Spurred by the Bench: Wolves 98, Spurs 86

Bjelica swatting away shots (via nba.com)

The mark of a good team is…

Well, it could be a lot of things and that’s a cliché of a sentence starter. One possible finish to it would be “that it can win games even when the best players have off nights.”

The Wolves beat the San Antonio Spurs on Wednesday night at Target Center despite the fact that Jimmy Butler shot 2 for 13 from the field and Andrew Wiggins shot 4 for 11, after burying a meaningless three-pointer with seconds left in the game. Butler finished with 6 points, Wiggins with 11.

But no matter. They received plenty of production from birthday-boy Karl-Anthony Towns and all of the bench players to beat the Spurs by double digits. Of course, it didn’t hurt that Kawhi Leonard remains out with a leg injury and San Antonio played in Dallas on Tuesday night. But those qualifiers matter a lot less than the fact that the Timberwolves beat the Spurs — finally (they had lost 12 in a row to Popovich & Co.) — on a night when they hardly played their best basketball.

The game started exactly how the presumably-tired Spurs would’ve hoped: slow, physical, and ugly. With the Wolves first-string offense resorting to too much iso ball and not enough movement, they managed just 18 points to SAS’s 24. Before the huge-by-weeknight-games-at-Target-Center-standards crowd could get too worried, however, the bench came in and blew the Spurs off the floor in the second quarter.

Credit could go all around to each reserve that played in this game, which constituted the normal five-man bench minus Gorgui Dieng, who remains sidelined with a finger injury.

Shabazz Muhammad, off to a miserable start to his “contract year” season, finally saw the ball go in the hoop. He started with a rebound dunk, and took off from there, eventually ending the game with 9 points on 4-5 shooting in 12 minutes of +7 action. Bazz was vital to the initial push at the beginning of the second quarter, scoring all 9 of his points in the first 4:40 of the period.

Jamal Crawford’s scoring line was modest: 5 points on 2-5 shooting. But he played a nice floor game, dropping 3 nice assists and properly deferring to his younger, better-at-initiating teammates, Tyus Jones and Nemanja Bjelica, each of whom played extremely well in this game.

Jones had a great mini stretch of two-man basketball with KAT in the second quarter, sliding pocket passes to Towns for easy scores, and then sticking a jumper of his own. In 14 minutes of +5 action, he had 4 assists to just 1 turnover.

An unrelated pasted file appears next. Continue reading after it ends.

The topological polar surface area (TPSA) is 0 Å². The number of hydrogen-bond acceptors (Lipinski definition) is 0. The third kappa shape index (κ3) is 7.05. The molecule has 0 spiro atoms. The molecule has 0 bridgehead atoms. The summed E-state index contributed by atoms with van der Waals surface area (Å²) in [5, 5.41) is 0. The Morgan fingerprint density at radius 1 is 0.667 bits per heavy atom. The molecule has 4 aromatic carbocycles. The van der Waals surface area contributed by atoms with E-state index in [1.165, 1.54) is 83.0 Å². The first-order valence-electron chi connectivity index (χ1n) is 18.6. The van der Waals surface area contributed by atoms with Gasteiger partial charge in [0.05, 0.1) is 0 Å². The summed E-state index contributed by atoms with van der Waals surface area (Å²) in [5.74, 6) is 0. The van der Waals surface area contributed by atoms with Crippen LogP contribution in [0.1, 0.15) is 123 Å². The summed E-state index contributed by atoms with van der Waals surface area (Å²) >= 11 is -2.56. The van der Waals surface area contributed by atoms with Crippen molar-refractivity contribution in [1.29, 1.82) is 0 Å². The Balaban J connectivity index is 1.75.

The bench deserves a lot of the credit for the 39 to 19 second quarter that effectively decided the ultimate outcome. The second half involved the Wolves playing with a lead that grew and then shrunk, but never felt too much in doubt.

Bjelica was the key guy in this game, doing a little bit of everything to help the Wolves on both ends of the floor. He had 11 points on 9 shots, scoring on jumpers, driving bank shots, and dunks. On defense, he stayed in his lane and did his job. He even had one huge block; something we aren’t accustomed to seeing from Belly. In the end, Bjelica was a game-best +15 in his 22 minutes of action.

Here is something to chew on from this game: due to Dieng’s absence, we had a chance to see Bjelica play next to Taj Gibson for some stretches. (For 8 minutes, per nba.com/stats.) These two have somehow individually each led the team in “net rating” in the early part of this season, despite the fact that they usually swap out for each other. In this modern NBA of versatile big men who can switch and defend the post, many Wolves viewers have wondered what they might look like next to each other as a front line pairing. Heading into Wednesday’s game, they had played next to each other for a grand total of 16 minutes in 2 games. In those limited minutes, their lineups were a whopping +27.

On Wednesday against the Spurs? When both Bjelica and Gibson were on the floor, the Wolves were +12. They are now +39 in 24 minutes of action, forming an outrageous net rating of +83.5. Their lineups have averaged 141.0 points scored per 100 possessions (!!!) and they have allowed just 57.5 points per 100 possessions. (!!!) (!!!) (!!!)

Twenty four minutes is hardly a sample size, but the individual play of both Bjelica and Gibson calls for more usage of the combination. In the Spurs game, Gibson showed off his elite defensive skills, bothering big-man scorer LaMarcus Aldridge every time he posted him up, and playing rock-solid defense whenever a pick-and-roll came his way. Gibson has been an incredibly helpful player for the Wolves this season and is one of the key reasons for their impressive 9-5 start.